Monday, October 16, 2006

Why I'm blogging

Since Tisirin introduced the blog, and Greypawn introduced himself, it's my turn to hog the spotlight. I'm not going to talk about myself - much - but I do want to talk about why I'm doing this, here, in public.

In many of the links we've posted in the last two weeks, there has been a common thread - they just don't get it. "They" meaning developers, producers, publishers - whoever appears to be stifling the glorious efforts of the wise and brilliant community team. My compatriots have gone so far as to suggest, darkly, that "they" will be the first against the wall when the revolution comes. I don't necessarily disagree with them, but I'm also not waiting for the revolution.

Designers have blogs, producers have blogs, programmers have blogs - they talk about the issues relevant to their positions, and in doing so, help make those issues more widely understood. They also become part of the larger community of publicly visible game professionals. Why should community be different?

What we do is not a secret - even less so than some other aspects of the industry. An hour alone with Google, and I can find out how all of my competitors handle their boards, their patch notes, their contests... it's all public. How we talk to our players is very seldom secret - I can search anyone's boards for the CM's post history in minutes. Why we do things the way we do... well, I think the industry as a whole would benefit from more discussion about this, rather than less. That's why I'm here.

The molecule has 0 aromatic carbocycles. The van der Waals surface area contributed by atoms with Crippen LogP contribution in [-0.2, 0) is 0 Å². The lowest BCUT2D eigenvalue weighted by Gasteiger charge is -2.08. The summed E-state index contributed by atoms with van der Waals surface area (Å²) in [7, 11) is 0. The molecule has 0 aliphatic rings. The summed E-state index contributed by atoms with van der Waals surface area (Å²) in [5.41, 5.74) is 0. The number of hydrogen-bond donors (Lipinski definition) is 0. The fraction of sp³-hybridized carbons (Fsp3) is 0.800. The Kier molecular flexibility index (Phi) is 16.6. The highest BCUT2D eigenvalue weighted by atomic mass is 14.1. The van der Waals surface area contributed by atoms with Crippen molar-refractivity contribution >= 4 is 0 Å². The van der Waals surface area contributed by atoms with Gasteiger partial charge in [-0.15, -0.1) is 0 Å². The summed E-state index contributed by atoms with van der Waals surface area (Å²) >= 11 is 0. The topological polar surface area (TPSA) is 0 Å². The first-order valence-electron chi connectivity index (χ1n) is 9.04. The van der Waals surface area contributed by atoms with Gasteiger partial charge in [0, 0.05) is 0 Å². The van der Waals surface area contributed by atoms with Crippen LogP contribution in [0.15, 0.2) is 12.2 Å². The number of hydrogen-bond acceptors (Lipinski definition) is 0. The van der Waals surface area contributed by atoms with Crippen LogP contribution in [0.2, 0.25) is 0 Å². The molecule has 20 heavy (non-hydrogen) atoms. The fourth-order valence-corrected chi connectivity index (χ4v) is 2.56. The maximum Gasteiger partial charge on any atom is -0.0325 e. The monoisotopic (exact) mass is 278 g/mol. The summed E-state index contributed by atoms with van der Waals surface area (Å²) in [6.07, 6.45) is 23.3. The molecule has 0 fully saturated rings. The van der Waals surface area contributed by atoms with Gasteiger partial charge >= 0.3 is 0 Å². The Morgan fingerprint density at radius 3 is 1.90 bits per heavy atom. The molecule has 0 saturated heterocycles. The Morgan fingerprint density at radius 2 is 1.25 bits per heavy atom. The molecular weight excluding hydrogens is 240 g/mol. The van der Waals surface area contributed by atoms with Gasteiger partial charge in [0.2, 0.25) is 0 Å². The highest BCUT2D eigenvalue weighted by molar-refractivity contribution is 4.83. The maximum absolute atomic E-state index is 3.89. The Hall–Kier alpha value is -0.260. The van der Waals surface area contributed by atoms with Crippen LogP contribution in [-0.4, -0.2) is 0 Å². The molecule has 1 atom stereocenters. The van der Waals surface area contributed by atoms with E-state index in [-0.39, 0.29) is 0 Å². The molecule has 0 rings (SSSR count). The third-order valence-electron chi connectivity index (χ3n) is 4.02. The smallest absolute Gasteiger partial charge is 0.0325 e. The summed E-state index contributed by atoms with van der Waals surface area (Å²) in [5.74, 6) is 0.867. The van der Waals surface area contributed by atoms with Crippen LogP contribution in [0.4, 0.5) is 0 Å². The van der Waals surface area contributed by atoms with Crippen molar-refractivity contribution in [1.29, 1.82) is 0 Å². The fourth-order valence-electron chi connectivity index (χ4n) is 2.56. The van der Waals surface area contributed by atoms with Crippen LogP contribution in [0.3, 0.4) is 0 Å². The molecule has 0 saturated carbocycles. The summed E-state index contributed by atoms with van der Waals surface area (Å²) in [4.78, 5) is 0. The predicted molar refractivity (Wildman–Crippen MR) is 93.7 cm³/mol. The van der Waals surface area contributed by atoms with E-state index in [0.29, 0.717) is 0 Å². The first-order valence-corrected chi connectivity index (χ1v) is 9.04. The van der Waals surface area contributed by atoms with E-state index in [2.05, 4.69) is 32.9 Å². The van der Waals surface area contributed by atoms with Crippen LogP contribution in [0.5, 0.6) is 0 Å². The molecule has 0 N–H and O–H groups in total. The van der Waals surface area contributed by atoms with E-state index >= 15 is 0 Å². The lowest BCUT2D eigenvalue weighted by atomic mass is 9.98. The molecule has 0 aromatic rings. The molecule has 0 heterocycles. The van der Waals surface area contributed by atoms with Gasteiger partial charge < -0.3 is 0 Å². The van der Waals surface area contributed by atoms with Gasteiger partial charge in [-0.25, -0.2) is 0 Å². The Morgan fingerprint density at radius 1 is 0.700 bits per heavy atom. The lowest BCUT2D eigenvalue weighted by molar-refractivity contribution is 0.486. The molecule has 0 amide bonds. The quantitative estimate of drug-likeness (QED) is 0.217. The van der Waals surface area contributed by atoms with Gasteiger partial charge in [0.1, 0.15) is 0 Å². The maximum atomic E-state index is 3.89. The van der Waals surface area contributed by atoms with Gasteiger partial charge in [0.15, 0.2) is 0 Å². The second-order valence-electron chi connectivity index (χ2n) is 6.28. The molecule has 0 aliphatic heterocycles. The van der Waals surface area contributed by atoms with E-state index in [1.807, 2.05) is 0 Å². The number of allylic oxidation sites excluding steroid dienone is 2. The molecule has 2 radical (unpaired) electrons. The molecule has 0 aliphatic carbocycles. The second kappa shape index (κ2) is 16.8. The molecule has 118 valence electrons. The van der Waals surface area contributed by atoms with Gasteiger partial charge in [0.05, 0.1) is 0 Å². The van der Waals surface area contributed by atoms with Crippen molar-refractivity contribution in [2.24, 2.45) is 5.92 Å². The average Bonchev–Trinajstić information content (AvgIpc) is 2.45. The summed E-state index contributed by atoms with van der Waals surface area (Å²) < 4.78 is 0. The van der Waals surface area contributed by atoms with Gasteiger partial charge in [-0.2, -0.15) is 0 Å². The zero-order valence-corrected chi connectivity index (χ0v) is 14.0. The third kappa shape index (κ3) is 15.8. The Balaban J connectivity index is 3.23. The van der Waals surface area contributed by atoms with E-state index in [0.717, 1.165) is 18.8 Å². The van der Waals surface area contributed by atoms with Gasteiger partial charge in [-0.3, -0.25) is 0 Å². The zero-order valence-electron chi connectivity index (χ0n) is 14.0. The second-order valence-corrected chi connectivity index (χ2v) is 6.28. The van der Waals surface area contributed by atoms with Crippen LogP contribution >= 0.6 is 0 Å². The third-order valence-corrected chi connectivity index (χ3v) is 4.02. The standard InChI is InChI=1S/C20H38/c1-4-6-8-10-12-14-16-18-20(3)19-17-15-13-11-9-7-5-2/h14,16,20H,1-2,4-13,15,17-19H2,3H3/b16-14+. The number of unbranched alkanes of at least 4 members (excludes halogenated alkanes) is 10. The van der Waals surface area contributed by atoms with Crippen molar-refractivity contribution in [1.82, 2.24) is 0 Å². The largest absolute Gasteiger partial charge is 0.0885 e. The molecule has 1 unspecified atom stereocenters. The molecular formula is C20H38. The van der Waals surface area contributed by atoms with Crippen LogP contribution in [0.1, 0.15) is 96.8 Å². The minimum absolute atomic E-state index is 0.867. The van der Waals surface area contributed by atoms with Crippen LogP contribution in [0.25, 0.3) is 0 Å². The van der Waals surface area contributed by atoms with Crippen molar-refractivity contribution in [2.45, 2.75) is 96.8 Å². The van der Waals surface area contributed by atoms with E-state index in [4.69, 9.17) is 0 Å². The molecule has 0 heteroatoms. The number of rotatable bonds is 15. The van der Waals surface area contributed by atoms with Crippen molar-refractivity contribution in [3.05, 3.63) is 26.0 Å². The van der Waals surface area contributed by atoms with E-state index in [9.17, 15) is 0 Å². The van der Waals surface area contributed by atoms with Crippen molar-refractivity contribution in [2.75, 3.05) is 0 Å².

I'm emphatically not here to talk trash, to air dirty laundry, or even to make a name for myself. I have a job in the industry - I'd like to keep it. And I don't really have the personality to be a "personality" - but I spend a lot of time thinking about why I do what I do, and I like to talk it out. It's a young profession, and we can't grow it if we're reinventing the wheel with every game, with every company, with every segment of the market. Let's talk about how to do it right - then we can really compete.


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